By Ethan Magee
Hidden Figures (2016) is a film that could best be described as “refreshingly familiar”. The story isn’t told in any groundbreaking way, but it’s a story worth telling, especially these days. It’s very endearing and triumphant in the best ways and it doesn’t try to shove a message in your face, which is the least we can hope for from award season films.
Hidden Figures follows three black women who work at NASA as mathematicians called “computers”: Katherine Johnson (Taraji P. Henson), Dorothy Vaughn (Octavia Spencer), and Mary Jackson (Janelle Monaé). It turns out that NASA hired a good deal of black women as computers to help work on getting John Glenn into space, but they worked in a small basement room in a building half a mile away from the main compound, where the director of the space task group Al Harrison (Kevin Costner) worked closely with the white male computers in figuring out more crucial math involved in the launch. The three women in the film are also friends outside of their jobs, and we see how the patriarchy and active civil rights movement motivate them to gain due recognition at NASA and bureaucratic prestige during the space race.
Without a doubt, the film serves as an acting showcase and I thankfully was delighted across the board. The dialogue is very cheesy and dramatic at times, but never prevents anyone from giving a believable and endearing performance. I could tell the Mary Jackson getting drunk in her friend’s kitchen was the same one having a tender moment with her husband and the same one giving a passionate, if dramatically worded, defense of why she should attend an all white school. Speaking of which, this was my first time seeing Janelle Monaé act and she absolutely kills it, and the same goes for Taraji Henson. Spencer does as well as expected and Costner surprises with one of his funnier and more captivating performances in a while.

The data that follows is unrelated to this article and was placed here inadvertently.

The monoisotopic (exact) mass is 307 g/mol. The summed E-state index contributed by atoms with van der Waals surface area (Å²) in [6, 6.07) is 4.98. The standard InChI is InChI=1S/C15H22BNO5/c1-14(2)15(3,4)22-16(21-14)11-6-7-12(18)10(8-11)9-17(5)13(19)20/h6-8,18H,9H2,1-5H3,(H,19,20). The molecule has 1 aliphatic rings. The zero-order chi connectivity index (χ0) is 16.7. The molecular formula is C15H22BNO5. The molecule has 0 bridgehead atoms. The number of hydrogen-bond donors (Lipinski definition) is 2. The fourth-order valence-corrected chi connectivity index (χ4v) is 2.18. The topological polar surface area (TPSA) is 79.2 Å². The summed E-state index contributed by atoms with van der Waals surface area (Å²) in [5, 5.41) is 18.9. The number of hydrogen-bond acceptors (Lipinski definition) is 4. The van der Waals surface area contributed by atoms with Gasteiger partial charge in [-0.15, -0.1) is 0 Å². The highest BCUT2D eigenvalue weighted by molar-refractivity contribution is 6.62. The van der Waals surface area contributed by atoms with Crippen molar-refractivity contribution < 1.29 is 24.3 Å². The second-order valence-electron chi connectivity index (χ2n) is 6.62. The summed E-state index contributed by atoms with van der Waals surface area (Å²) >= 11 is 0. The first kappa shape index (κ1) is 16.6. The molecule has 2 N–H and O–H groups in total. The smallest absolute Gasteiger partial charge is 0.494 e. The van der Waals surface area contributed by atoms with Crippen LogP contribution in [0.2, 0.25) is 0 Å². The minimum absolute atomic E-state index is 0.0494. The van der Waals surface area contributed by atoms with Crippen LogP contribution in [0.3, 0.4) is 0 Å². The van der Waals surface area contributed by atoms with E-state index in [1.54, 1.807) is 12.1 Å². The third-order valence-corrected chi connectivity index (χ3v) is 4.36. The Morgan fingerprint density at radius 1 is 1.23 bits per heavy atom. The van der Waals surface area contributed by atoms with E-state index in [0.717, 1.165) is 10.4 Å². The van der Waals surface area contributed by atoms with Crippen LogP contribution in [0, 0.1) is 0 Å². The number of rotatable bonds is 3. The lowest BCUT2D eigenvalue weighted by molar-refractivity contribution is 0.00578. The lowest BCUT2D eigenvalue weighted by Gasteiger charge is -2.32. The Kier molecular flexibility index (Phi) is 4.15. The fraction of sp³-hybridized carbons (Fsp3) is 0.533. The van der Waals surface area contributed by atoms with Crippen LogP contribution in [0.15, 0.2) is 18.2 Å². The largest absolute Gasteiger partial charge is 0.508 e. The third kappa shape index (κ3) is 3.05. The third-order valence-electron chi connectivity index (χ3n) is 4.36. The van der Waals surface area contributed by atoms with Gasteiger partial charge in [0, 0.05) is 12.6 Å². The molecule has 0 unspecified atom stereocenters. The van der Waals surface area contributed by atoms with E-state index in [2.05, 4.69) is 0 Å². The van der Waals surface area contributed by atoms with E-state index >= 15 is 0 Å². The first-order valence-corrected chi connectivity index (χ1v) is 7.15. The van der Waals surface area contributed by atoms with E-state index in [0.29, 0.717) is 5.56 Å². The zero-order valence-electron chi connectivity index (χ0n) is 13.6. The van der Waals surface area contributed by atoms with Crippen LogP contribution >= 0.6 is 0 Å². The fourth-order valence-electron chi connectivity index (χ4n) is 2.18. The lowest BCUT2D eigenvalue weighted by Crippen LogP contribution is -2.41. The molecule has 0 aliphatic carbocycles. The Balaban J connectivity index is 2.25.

The acting is absolutely what makes this movie worthwhile. The characters themselves are not all that complex, but being able to feel like they’re real people made me care much more about what they went through and made the slower-paced character moments more enjoyable as well as necessary. The cinematography is also very eye catching and well done. Every angle and lighting choice felt like a clever addition to the story and not like the director of photography was showing off. I never felt like I was getting preached to either, which is an all too familiar trend in Oscar bait films. There are still a few instances of white bravery against prejudice that are played up more than they should be, like First-American-In-Space John Glenn being the only astronaut who goes over to shake the hands of the black women and Director Harrison taking down the “Colored Only” bathroom sign. These moments, along with the fact that the film is directed by a white guy, harm the strength of the film’s themes and longevity. Otherwise, Hidden Figures is a worthwhile film to see. It doesn’t let the self importance of the historical event get in the way of these women’s story, and it provides much needed diversity in the kinds of stories told in American film, and paying to see it is the best way to not only get more films like this made, but also have a good time at the theater.
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